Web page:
Lord John Thurso, Outgoing Chair, VisitScotland

I have been Chair of VisitScotland for eight years and the end of my term is an opportune moment to reflect on all that’s happened in those eventful years.

As well as the pandemic, developments in global geopolitics, and shifts in the economic landscape, we’ve also seen huge advances in technology. This has brought both challenges and opportunities; and for VisitScotland, fundamental changes to the way people access their travel information.

Across the globe, there’s been a well-documented increase in smart phone usage, the rise of influencers, new platforms like TikTok and the accelerated pace of AI.

We’ve seen the growing popularity and importance of tour operators and travel agents with almost two thirds of international visitors to Scotland booking as part of a package. During this time, our industry has also faced unprecedented challenges, yet despite this tourism and events continues to be a social and economic powerhouse.

Scotland’s tourism industry has a proven track record of embracing change. Post-COVID, our collective efforts resulted in a strong recovery of international tourism with an increase in spend by international visitors to Scotland.

On this global stage, and locally, we’re uniquely placed to raise Scotland’s profile, highlighting to the world all that the country has to offer. To tell Scotland’s story and drive visitor demand we prioritise our marketing, partnership and business support activities.

We want to build on that success and ensure that across all areas of our work we prioritise the activities that will deliver for our industry and for Scotland.

And to do that we need to evolve and adapt to the changes we are seeing in the world around us.

It would be remiss of me as I step down as Chair not to proactively take steps to prepare the organisation for the future. So that it can continue to deliver its core purpose to drive the visitor economy and grow its value in Scotland

We must look at where we can invest our resources and expertise to make the greatest economic impact. After conducting an extensive review, we can do this by focusing on providing information to visitors before they leave home. So, we will begin a phased closure over the next two years of our iCentre network. We will continue to keep our staff, stakeholders and partners engaged throughout this process.

Insights tell us that most people use digital channels to plan their trips and I’m sure if you were to think of your own experiences, many of us book our accommodation and activities before we travel to our chosen destination. The most influential window of opportunity has become those early travel planning stages.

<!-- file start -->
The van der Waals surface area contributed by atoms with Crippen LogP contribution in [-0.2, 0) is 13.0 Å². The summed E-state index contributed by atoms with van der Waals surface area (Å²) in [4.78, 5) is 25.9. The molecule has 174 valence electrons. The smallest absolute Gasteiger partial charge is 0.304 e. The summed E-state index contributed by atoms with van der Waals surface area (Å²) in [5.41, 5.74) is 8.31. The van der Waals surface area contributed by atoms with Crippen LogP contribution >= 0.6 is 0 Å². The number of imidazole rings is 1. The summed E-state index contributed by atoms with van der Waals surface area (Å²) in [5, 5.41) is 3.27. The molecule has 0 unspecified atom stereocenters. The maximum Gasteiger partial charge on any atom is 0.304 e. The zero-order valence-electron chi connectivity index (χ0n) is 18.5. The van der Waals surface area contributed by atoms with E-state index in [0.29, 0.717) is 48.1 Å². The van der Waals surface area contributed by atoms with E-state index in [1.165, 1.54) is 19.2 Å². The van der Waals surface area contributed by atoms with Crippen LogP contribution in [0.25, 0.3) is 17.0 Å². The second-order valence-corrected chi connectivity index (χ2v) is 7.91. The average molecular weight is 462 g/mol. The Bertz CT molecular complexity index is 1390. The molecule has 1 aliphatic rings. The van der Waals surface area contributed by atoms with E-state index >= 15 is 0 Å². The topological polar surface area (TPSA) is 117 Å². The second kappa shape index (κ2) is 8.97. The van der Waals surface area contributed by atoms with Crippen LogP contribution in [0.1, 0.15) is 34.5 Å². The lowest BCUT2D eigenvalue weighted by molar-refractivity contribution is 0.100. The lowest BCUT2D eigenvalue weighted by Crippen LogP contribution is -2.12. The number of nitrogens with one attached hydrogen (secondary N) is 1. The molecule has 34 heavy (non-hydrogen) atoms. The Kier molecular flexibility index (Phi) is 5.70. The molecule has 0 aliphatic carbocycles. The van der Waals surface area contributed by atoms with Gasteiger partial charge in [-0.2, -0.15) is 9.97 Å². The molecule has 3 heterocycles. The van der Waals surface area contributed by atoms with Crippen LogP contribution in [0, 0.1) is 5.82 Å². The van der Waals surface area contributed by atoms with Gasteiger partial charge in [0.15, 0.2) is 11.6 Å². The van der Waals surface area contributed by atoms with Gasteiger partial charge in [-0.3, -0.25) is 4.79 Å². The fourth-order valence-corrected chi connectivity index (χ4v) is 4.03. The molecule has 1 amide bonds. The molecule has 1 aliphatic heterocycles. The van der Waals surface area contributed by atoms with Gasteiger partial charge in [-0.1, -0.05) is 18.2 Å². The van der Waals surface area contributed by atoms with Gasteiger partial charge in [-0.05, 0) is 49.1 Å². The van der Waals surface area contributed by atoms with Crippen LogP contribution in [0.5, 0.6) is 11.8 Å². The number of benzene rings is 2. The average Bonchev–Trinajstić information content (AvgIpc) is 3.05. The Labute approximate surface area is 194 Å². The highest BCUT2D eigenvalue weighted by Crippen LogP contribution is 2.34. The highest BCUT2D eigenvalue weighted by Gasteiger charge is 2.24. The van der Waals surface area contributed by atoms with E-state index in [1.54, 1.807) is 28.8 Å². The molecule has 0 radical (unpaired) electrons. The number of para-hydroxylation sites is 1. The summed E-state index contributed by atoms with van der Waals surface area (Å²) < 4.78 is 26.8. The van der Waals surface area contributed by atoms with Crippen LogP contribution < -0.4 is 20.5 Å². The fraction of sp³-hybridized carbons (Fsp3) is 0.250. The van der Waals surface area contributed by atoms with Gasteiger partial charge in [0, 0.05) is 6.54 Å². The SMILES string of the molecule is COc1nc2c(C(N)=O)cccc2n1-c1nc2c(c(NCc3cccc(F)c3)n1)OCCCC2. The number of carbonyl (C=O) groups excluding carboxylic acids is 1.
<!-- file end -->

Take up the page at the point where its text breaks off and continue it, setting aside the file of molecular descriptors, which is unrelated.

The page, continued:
VisitScotland already has great success in this area. Our social media accounts reach millions, our visitscotland.com website is a wealth of advice and inspiration. Our work with influencers and leading brands such as Expedia, Disney and National Geographic, SkyScanner, GoPro and Wanderlust means we are constantly reaching and inspiring new audiences right across the globe.

Our research shows that by reaching the right people, with the right message, at the right time we can inspire when they decide to come, where they go and what they will do. Put simply, at this stage of the planning journey we can ultimately shape how long people stay in Scotland and how much they spend when they are here. We can target the channels we know visitors use to maximise our reach and influence in our key markets, ensuring Scotland is a “must visit, must return” destination.

With so many international visitors booking via an intermediary, our work with the travel trade is also hugely important in targeting our visitors at that pre-departure stage. We do this through engaging with intermediaries, like tour operators, who sell Scotland on our behalf. Events like our flagship travel trade event, VisitScotland Connect, can help connect Scottish businesses and products with global buyers.

But it’s important to emphasise that this is not simply just down to economics. This approach to sharing information with visitors also supports our responsible tourism ambitions. By reaching people before they leave their homes, we can encourage greater regional and seasonal spread. We can highlight lesser-known destinations and the joys of visiting Scotland at different times of the year. This helps ensure destinations are capable and comfortable of welcoming visitors throughout the year.

Amidst all the changes I’ve seen, Scotland’s strong position on the global stage is one that remains. Our scenery, rich history, distinct culture and warmth of welcome are among our outstanding assets and we shouldn’t shy away from celebrating these strengths.

These are successes that we must continue to nurture and champion. But we must also evolve and learn; taking what we know works well, adapting it and investing our efforts so that we are ready and able to support the industry and grow the value of the visitor economy to Scotland.